Chapter 10: Enhancing the Enhancers: Action Research as a Quality Enhancement Tool. By Lesley Lawrence and Helen Corkill (pp. 163-180).

Chapter 11: Course Evaluation Systems for Open-ended Quality Enhancement. By Jesper Piihl and Jens Smed Rasmussen (pp. 181-198).

Chapter 12: Quality Enhancement through Student Engagement. By Paul Bartholomew, Stuart Brand and Luke Millard (pp. 199-216).

Chapter 13: A Comparison of Two Learning and Teaching Centres in the E.U. Area: Strategies for Quality Enhancement of Teaching and Learning. By Lorenzo Vigentini and Laurent Ledouc (pp. 217-238).


More about the chapters in the book

Section one of Quality Enhancement of University Teaching and Learning deals with QE in relation to students.

In chapter 2, Marja Mäensivu, Tiina Nikkola and Pentti Moilanen offer a Finnish perspective. They say: “In supervisory situations where students have a more equal role with educators, students can see themselves as an active agent and controller of their own learning and that enables them to take more responsibility for their studying.”

In chapter 3, Swapna Koshy offers a UAE perspective. In her own words: “My chapter evaluates the benefits of using differentiated assessments to enhance the learning experience of tertiary students. Multiple modes of assessments in the form of role plays, videos, letters to the editor, production of a career guide, blogs, posters, and games are demonstrated in order to cater to the varied skills and tastes of the students.”

In chapter 4, Andrew Green offers an English perspective. He says about his chapter: “Students commence their courses with established personal expectations about independent studies. Lecturers in higher education need to use these subjective expectations to build and challenge students’ abilities and repertoire as independent learners to enhance the quality of teaching & learning.”

In chapter 5, Jennifer Rowley and Peter Dunbar-Hall offer an Australian perspective. “We explore music students’ learning through the lens of a different culture’s learning and teaching practice. The two main quality enhancement mechanisms that allow this to happen are experiential learning and immersion in diverse learning environments,” they say.

In chapter 6, Isabel Huet, Ana Vitória Baptista and Carla Ferreira offer a Portuguese perspective. They say about their chapter: “Undergraduate students’ learning is enhanced by engaging them in research activities. These enable them to develop generic competencies which impact on and enhance their learning.”

In chapter 7, Andrea Raiker offers an English perspective. She says: “My chapter explores using blended physical/virtual communities of enquirers as a methodology for teachers to organise and generate their own enlightenment to develop and focus their professional identities and their power to influence high-level educational change.”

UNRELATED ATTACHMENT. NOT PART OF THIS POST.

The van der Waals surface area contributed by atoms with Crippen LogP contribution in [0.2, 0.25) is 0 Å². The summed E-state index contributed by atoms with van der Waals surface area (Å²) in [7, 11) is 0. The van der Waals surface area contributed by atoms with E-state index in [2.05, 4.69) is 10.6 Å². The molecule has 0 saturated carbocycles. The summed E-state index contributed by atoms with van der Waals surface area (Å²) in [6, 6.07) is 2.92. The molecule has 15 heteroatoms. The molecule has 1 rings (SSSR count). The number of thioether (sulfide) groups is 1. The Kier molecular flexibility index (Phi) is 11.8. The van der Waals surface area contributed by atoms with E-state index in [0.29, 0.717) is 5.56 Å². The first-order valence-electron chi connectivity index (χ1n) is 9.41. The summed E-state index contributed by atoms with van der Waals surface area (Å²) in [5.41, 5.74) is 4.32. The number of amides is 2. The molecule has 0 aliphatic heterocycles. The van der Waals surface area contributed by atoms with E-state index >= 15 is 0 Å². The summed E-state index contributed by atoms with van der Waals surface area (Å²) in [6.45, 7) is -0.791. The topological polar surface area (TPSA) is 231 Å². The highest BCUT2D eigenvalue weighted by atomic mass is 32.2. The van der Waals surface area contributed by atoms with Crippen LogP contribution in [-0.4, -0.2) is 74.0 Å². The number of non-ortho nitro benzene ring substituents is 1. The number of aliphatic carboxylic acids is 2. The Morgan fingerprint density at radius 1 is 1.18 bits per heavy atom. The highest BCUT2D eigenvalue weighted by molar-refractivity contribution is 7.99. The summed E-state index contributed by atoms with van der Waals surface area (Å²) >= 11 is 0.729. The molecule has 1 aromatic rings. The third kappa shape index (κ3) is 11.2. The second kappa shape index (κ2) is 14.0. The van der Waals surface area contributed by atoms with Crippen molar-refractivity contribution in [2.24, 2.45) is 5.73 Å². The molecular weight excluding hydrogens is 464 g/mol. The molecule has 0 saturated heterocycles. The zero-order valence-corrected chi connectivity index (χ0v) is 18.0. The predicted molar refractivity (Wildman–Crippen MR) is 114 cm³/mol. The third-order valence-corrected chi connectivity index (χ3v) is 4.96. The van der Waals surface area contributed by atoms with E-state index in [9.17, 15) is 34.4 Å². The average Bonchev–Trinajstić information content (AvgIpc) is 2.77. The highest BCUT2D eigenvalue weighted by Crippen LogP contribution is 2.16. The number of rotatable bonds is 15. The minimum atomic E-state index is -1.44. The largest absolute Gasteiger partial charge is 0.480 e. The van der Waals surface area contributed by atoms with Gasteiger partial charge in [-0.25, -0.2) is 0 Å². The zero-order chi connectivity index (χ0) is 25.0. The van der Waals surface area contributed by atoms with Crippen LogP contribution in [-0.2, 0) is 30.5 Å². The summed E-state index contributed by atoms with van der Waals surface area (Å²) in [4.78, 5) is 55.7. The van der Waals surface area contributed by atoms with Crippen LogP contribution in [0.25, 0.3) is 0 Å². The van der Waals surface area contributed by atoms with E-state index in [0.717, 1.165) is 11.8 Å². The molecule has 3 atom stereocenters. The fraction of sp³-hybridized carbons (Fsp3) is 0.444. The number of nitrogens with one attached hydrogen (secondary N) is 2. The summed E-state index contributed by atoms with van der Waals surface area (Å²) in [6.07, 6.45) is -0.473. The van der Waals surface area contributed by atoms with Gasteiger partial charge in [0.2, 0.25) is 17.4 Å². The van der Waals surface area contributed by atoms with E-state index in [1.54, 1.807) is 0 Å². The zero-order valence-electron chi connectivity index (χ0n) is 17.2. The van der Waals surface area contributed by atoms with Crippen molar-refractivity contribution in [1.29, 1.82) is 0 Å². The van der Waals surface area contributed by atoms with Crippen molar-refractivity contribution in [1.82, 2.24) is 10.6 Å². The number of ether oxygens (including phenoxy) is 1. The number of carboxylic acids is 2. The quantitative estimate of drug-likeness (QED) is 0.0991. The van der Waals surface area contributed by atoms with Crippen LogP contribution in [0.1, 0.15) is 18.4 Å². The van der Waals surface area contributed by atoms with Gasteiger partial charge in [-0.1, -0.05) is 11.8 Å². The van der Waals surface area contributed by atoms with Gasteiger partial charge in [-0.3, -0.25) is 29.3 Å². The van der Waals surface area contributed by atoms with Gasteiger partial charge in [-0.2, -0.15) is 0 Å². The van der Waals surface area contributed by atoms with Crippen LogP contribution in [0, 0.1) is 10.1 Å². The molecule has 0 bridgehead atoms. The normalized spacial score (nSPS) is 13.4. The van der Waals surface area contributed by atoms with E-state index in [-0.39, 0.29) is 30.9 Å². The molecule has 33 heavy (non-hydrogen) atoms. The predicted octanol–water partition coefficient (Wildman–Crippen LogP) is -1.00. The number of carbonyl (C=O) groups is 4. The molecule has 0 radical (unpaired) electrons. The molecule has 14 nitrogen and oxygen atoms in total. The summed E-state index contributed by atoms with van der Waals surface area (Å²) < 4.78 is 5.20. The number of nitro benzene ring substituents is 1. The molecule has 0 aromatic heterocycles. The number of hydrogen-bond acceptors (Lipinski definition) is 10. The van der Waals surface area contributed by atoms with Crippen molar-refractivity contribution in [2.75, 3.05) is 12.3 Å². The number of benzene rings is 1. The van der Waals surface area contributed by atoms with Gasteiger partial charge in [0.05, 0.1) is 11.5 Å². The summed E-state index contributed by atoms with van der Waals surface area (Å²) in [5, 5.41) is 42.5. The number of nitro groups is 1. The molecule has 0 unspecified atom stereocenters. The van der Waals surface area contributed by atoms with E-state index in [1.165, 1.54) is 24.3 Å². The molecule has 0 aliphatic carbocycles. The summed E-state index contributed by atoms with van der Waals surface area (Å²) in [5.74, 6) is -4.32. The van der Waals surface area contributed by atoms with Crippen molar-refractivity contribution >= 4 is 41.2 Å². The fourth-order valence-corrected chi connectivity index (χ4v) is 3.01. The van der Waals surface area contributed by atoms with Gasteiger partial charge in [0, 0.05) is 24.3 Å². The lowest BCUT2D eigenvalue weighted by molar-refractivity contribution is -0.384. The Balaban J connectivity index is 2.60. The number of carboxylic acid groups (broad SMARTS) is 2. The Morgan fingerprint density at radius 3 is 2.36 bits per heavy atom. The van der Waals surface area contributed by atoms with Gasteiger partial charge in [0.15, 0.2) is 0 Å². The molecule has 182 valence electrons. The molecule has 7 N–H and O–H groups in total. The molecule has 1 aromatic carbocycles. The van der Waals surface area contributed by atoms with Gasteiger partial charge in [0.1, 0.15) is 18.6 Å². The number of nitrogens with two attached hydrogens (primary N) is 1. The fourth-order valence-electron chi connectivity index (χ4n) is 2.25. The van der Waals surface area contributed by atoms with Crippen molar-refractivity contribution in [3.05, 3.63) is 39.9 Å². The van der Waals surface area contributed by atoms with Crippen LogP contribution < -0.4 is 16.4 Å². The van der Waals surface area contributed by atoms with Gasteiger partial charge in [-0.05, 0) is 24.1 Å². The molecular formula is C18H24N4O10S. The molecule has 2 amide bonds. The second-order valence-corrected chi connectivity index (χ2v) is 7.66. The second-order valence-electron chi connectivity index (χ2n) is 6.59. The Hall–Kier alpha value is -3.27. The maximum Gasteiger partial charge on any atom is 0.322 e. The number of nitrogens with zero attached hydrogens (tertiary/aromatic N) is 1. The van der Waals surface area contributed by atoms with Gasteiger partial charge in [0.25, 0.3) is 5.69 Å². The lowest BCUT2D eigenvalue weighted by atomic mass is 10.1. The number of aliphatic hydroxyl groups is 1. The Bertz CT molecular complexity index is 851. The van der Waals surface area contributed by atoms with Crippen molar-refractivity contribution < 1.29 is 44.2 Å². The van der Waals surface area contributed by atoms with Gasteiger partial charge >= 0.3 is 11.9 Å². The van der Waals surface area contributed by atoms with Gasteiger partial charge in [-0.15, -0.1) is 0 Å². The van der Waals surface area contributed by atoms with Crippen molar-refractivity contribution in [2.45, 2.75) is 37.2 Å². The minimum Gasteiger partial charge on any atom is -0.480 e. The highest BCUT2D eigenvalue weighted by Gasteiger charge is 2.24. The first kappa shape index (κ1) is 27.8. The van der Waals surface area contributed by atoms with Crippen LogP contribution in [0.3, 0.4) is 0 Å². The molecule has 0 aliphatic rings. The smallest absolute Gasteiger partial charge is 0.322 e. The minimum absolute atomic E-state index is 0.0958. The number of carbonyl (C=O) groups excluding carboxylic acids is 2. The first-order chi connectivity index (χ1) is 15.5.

Section two of Quality Enhancement of University Teaching and Learning deals with QE in relation to teachers.

In chapter 9, Christopher Klopper and Steve Drew offer an Australian perspective. They say: “Quality enhancement through the peer review of teaching for learning and learning for teaching – a process and an outcome.”

In chapter 10, Sigridur Halldorsdottir offers an Icelandic perspective. She tells about her chapter: “The quality attributes of the transformative teacher are presented and discussed in the form of a synthesised theory. The theory can be used in teacher education and training, in teachers’ self-assessment, and in dialogues between teachers (e.g. as part of teachers’ enhancement).”


Section three of Quality Enhancement of University Teaching and Learning deals with QE in relation to institutions.

In chapter 10, Lesley Lawrence and Helen Corkill offer an English perspective. They reflect on their chapter: “Our chapter shows how the introduction of action research into a postgraduate certificate in academic practise helps to develop a quality culture. This is achieved by supporting and empowering inexperienced teaching staff to change practice using evidence-informed approaches, thus enhancing the enhancers.”

In chapter 11, Jesper Piihl and Jens Smed Rasmussen offer a Danish perspective. “Course evaluation systems (CSE) can serve not only the purpose of quality control but also enhancement. We discuss a case on how design and style of use of a CSE can create multiple arenas for discussions on quality enhancement making stakeholders able to take responsibility,” they say.

In chapter 12, Paul Bartholomew, Stuart Brand and Luke Millard offer an English perspective. About their chapter, they explain: “Three discrete projects are used to illustrate an institutional response to quality enhancement. A partnership with students delivers a sense of belonging and enhances student success. This is compatible with the enhancement of the student engagement dimension of the process variable of academic quality.”

In chapter 13, Lorenzo Vigentini and Laurent Ledouc offer a Belgian and a Scottish perspective. They comment on their chapter: “Quality enhancement is considered as part of the strategic activities of two European learning and teaching centres. Despite significant differences in their context and strategic approach, there are similarities which reveal the effectiveness of such centres in affecting teaching and learning, ultimately enhancing students’ learning experience.”